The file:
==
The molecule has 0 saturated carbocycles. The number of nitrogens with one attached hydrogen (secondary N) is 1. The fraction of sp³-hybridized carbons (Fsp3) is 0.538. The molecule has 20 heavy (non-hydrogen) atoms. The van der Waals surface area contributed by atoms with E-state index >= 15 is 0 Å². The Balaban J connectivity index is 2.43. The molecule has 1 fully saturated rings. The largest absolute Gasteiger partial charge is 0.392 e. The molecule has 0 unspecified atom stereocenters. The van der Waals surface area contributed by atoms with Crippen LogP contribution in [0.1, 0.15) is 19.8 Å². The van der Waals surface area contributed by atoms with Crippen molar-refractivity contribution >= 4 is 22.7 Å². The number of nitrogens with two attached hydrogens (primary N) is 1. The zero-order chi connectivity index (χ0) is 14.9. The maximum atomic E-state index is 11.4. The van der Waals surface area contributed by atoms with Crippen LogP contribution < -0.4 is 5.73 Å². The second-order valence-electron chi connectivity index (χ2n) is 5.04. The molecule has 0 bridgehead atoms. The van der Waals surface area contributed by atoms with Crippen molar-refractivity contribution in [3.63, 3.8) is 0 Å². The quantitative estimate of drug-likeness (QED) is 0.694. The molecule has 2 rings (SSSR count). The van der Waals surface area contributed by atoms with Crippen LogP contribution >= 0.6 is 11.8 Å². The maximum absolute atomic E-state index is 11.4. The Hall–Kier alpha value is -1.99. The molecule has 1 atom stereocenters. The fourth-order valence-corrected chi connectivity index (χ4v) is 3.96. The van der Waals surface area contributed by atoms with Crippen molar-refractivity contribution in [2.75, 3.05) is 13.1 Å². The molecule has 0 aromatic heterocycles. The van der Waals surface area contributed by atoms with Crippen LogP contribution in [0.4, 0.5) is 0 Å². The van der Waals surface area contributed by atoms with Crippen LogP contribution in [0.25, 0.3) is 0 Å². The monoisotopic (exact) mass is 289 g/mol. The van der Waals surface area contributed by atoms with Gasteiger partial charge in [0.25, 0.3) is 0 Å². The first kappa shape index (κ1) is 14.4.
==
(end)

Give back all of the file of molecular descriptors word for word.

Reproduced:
The molecule has 0 saturated carbocycles. The number of nitrogens with one attached hydrogen (secondary N) is 1. The fraction of sp³-hybridized carbons (Fsp3) is 0.538. The molecule has 20 heavy (non-hydrogen) atoms. The van der Waals surface area contributed by atoms with E-state index >= 15 is 0 Å². The Balaban J connectivity index is 2.43. The molecule has 1 fully saturated rings. The largest absolute Gasteiger partial charge is 0.392 e. The molecule has 0 unspecified atom stereocenters. The van der Waals surface area contributed by atoms with Crippen LogP contribution in [0.1, 0.15) is 19.8 Å². The van der Waals surface area contributed by atoms with Crippen molar-refractivity contribution >= 4 is 22.7 Å². The number of nitrogens with two attached hydrogens (primary N) is 1. The zero-order chi connectivity index (χ0) is 14.9. The maximum atomic E-state index is 11.4. The van der Waals surface area contributed by atoms with Crippen LogP contribution < -0.4 is 5.73 Å². The second-order valence-electron chi connectivity index (χ2n) is 5.04. The molecule has 0 bridgehead atoms. The van der Waals surface area contributed by atoms with Crippen molar-refractivity contribution in [3.63, 3.8) is 0 Å². The quantitative estimate of drug-likeness (QED) is 0.694. The molecule has 2 rings (SSSR count). The van der Waals surface area contributed by atoms with Crippen LogP contribution >= 0.6 is 11.8 Å². The maximum absolute atomic E-state index is 11.4. The Hall–Kier alpha value is -1.99. The molecule has 1 atom stereocenters. The fourth-order valence-corrected chi connectivity index (χ4v) is 3.96. The van der Waals surface area contributed by atoms with Crippen molar-refractivity contribution in [2.75, 3.05) is 13.1 Å². The molecule has 0 aromatic heterocycles. The van der Waals surface area contributed by atoms with Crippen LogP contribution in [0.4, 0.5) is 0 Å². The van der Waals surface area contributed by atoms with Crippen LogP contribution in [0.25, 0.3) is 0 Å². The monoisotopic (exact) mass is 289 g/mol. The van der Waals surface area contributed by atoms with Gasteiger partial charge in [0.25, 0.3) is 0 Å². The first kappa shape index (κ1) is 14.4.